If there’s one thing about The Good Liar that got my attention the most, it was the first onscreen collaboration for Ian McKellen and Helen Mirren. And as expected, they form great chemistry playing as a couple while each of them commands a reasonably engaging performance.
Even the story itself has an interesting potential, with Jeffrey Hatcher adapted his screenplay from Nicholas Searle’s mystery-thriller novel of the same name. Here, The Good Liar basically follows a con man Roy Courtnay (McKellen) who attempts to court a wealthy widow named Betty (Helen Mirren). That’s all you need to know since revealing anything beyond would be a spoiler-heavy territory.
Solid performances from both screen veterans aside, The Good Liar does a good job offering a few worthwhile moments. There are two particular scenes worth mentioning here, one that involved a subway station and a brilliant sleight-of-hand moment where Roy pulls off a con job against his two associates.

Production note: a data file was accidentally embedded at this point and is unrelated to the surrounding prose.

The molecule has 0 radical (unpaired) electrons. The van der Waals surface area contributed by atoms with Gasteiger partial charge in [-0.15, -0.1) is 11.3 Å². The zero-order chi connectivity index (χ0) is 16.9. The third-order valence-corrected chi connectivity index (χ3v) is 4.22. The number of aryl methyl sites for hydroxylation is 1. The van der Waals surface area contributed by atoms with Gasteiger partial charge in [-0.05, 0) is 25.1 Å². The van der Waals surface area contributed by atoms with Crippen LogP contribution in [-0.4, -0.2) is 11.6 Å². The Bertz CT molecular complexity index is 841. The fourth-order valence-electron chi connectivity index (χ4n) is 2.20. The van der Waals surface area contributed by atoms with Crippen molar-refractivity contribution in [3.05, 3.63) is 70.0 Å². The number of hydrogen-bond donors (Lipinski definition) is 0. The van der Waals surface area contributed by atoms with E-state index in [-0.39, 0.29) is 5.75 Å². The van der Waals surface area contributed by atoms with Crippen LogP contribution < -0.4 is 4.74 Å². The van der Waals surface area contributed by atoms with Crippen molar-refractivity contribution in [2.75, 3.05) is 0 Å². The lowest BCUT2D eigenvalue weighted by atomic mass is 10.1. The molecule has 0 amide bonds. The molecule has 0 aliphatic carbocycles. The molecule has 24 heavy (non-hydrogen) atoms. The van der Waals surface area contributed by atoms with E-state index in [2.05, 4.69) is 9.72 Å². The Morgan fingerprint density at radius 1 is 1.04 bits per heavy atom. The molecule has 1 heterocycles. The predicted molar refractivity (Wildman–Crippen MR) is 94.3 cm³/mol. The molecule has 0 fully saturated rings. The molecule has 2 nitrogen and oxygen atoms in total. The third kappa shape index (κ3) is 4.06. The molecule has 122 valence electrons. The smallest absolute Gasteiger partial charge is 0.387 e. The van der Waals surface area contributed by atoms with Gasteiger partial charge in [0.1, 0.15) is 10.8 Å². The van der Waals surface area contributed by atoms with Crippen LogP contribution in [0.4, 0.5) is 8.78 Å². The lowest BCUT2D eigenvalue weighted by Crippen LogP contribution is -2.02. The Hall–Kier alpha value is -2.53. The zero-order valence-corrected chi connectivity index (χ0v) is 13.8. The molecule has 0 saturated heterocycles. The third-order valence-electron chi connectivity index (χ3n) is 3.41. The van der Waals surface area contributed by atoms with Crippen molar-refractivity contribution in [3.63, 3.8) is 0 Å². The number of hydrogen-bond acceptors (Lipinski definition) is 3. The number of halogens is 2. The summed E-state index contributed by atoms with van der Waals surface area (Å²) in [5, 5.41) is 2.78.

Unfortunately, such scenes only happen sporadically with the movie’s erratically-paced 110-minute running time and its exposition-heavy moments could have used some trimming.
Another thing that bugs me the most is the movie’s third-act. While I admit I did not expect the unlikely twist in the first place, the sudden bait-and-switch revelation feels more jarring than rightfully earned. It’s like as if the twist is added in the last minute just to elicit an audience’s shocking response. If only director Bill Condon and screenwriter Jeffrey Hatcher can find better ways to handle the novel’s deceptive storytelling, the movie would have benefited with a stronger result.
Despite the shortcomings, The Good Liar remains a fairly decent thriller. Of course, if there is another Ian McKellen and Helen Mirren’s onscreen collaboration in the future, they clearly deserve better material.